|Halladay is calling it quits after back-to-back down seasons|
Starting in 2002, Halladay put together a ten-year run that's about as good as any pitcher has ever had. He went 170-75 with a 2.97 ERA (148 ERA+) and a 1.11 WHIP. He also sustained a ridiculous 4.57 K/BB ratio and averaged nearly 220 innings per year, despite making just 40 starts in 2004 and 2005 combined. He made eight All-Star teams and was easily the most valuable pitcher in baseball during that stretch, which is reflected by his strong Cy Young vote totals. A two-time winner (in 2003 and 2010), he also finished runner-up twice, third once, and fifth two other times. He polled in the top five every year from 2006 through 2011.
His combination of command and durability made him one of the game's elite. During a time when pitchers were often criticized for not pitching as deep into games as their predecessors, Halladay bucked the trend. He routinely logged more than 230 innings per season, leading the league in that department four times, and compiled as many as 266 in his first Cy Young campaign in 2003, the most any American League hurler had thrown since Roger Clemens in 1991. No one in either league has come within ten innings of that mark since. He was so efficient, so economical with his pitches, that he was pretty much a lock to go at least seven innings every time he toed the rubber. No wonder he led the league in complete games seven times in nine years, including a season (2005) when he made 19 starts. He was truly in a league of his own.
Of course, there's more to Halladay than his impressive innings totals. His 3.38 ERA is also very good, especially for someone who pitched the first half of his career in the so called "steroid era" and spent 12 of his 16 seasons in the AL East. He almost never walked anybody, and in the second half of his career he began posting impressive strikeout totals as well.
Based on the level of dominance he displayed in his early 30s, Halladay's career seemed to be following the trajectory of Curt Schilling's. Then in 2012, the year he turned 35, he hit a brick wall. His walk rate ballooned, his strikeout rate dropped, and opponents began taking him yard more regularly. His velocity plummeted and he had difficulty locating his pitches. Over the last two years, he just wasn't the same pitcher. Age and injuries reduced him to a shell of his former self. But that doesn't diminish how exceptional he was during his prime.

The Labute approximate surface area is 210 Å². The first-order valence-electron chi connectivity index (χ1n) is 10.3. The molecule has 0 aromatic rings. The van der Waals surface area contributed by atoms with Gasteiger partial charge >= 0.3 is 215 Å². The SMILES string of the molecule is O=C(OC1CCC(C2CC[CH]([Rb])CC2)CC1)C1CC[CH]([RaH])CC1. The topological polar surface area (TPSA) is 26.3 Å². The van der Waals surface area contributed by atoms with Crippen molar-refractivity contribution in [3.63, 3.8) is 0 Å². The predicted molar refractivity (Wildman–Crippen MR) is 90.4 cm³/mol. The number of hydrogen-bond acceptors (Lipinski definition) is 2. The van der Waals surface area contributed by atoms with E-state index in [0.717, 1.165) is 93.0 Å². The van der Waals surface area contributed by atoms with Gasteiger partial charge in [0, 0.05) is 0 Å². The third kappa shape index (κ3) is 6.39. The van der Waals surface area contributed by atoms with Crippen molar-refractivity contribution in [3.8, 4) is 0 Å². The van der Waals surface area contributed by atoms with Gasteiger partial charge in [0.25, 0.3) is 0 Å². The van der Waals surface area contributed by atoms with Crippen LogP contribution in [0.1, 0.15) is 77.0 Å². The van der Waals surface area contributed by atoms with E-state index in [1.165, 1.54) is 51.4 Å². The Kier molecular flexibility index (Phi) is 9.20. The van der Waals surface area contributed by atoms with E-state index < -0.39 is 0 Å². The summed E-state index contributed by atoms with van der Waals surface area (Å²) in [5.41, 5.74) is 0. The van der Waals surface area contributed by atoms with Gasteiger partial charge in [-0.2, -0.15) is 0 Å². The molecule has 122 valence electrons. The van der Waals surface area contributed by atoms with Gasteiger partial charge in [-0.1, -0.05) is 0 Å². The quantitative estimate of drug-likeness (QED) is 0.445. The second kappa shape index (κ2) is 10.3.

Thanks to that incredible peak, JAWS rates him comfortably within the top 50 starting pitchers of all-time, sandwiched between Bob Feller and Juan Marichal--two no-doubt Hall of Famers. but a bit below the average inductee at the position. Although Halladay's peak stacks up well against most Hall of Famers, his lack of longevity (only eight seasons with more than 25 starts) means his career totals are slightly lacking. He's a good Hall of Fame candidate, especially since he was widely regarded as one of baseball's best pitchers when he played (and threw a no-hitter in the postseason to boot), but isn't the slam-dunk that some of his peers--Greg Maddux, Tom Glavine, Pedro Martinez, and Randy Johnson--are. He won't get in on the first-ballot, but should get enshrined eventually.
Halladay had a heck of a run, and I for one am sad to see it end.